The whole Brexit thing was a retreat into a fantasy of England, some imagined moment in which everybody wore straw boaters.
“The Golden House” is of course more than a cinematic page-turner. At its heart it is a paternal tragedy — a father who tries to protect his children from the dangerous, criminal world he’s helped build, only to fail, over and over again. Questions of good and evil abound in the novel, and eventually even René must confront his own moral test.
“Much of the book is tragic,” Rushdie said. “I think some of it is funny-tragic, but I thought of it in a way as a private tragicomedy inset inside a larger public tragicomedy. The reason the Gardens as a setting was so helpful is that it makes that physical: there’s this physically enclosed space, like a little theater, in which the characters can act out their lives. But it’s also a secluded space. And around that secluded space there is the larger tragicomedy of America.”
Rushdie triangulates his understanding of contemporary politics from three nations where he has lived: America, England and his native India. “Independent India as created by Nehru and Gandhi and others was created to be a secular state, in which there is no mention of religion in the constitution,” he said. The present government is both ultra-conservative and Hindu nationalist. “They’re now trying to not just rewrite that to make it a Hindu state in which everyone else is essentially a second-class citizen, but even to rewrite the history books in order to erase the centuries of Islamic rule or to rewrite them as extremely damaging.”
I’m an American. I’m an American novelist.
“In between is the third country that I spend my life thinking about, which is England,” Rushdie said. “The whole Brexit thing was a retreat into a fantasy of England, some imagined moment in which everybody wore straw boaters. They were glorious and they ruled the world. And the fact that all this was based on the exploitation of an empire, we just agree not to mention that.”
His own identity has long included all three countries, but Rushdie is now a citizen of the place he lives. “I’m an American. I’m an American novelist,” he said. “I became annoyed with myself to not have a vote. I just thought, I live here, I’m not going anywhere, I’ve got roots here.”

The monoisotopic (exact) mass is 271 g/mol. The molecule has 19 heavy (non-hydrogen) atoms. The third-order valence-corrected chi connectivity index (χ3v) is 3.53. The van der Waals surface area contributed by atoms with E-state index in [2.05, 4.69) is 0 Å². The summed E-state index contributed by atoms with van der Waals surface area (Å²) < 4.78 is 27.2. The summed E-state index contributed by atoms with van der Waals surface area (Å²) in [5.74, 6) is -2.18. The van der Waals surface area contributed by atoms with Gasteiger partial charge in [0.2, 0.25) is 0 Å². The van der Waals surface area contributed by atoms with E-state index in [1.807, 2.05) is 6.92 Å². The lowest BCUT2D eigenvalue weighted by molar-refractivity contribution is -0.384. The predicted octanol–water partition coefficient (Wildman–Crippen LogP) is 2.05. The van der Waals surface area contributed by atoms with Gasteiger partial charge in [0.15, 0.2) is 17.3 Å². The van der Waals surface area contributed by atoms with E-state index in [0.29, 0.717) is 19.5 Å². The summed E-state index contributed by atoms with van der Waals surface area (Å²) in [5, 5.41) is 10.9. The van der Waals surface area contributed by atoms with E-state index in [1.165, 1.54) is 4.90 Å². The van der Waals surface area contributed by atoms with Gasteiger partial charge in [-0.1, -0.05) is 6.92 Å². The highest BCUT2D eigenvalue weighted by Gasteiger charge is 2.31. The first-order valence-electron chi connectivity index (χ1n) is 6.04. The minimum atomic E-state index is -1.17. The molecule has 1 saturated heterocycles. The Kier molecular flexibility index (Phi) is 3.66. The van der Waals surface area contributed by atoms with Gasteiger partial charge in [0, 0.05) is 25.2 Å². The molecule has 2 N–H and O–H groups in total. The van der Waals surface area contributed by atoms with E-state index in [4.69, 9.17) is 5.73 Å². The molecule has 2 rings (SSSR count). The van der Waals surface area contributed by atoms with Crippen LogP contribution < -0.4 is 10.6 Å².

The citizenship ceremony itself was powerful, he said. “They are very simple words. They’re not an orator’s words, they’re not poetry. But they’re simple, powerful words — as is the marriage service. You’re saying very plain things, but you’re saying very important, powerful things. It had the same feeling.” Afterward, he said, “I came out transformed. I got into a cab, just an ordinary yellow cab going home. I was looking out at the streets of the city where I’d lived for a decade and a half at that point, and I thought, you know, my relationship with this place just changed completely. The phrase ‘my country’ occurred to me, which it would never have occurred to me before.”
In the end, “The Golden House” moves beyond its social realism to become a sort of love story — both among characters and with their vexed, troubled country. “People always tell me that I’m a hopeless romantic,” Rushdie said. “I think of that kind of as an insult, so I resist it. But apparently I am. Certainly I’ve increasingly found in my writing that love becomes the dominant value, in a way that it wasn’t so much when I was writing ‘Midnight’s Children’ and ‘Shame.’”
“There’s an obvious thing, which is that during those very bad years of my life it was very much the love of friends and family that got me through. So I learned that lesson.”
He still has a souvenir from his citizenship ceremony. “They give you a little flag. They insist on giving you a little flag.” What did he do with it? “I have it. It’s stuck between two books in my library.”
Tuttle is the president of the National Book Critics Circle.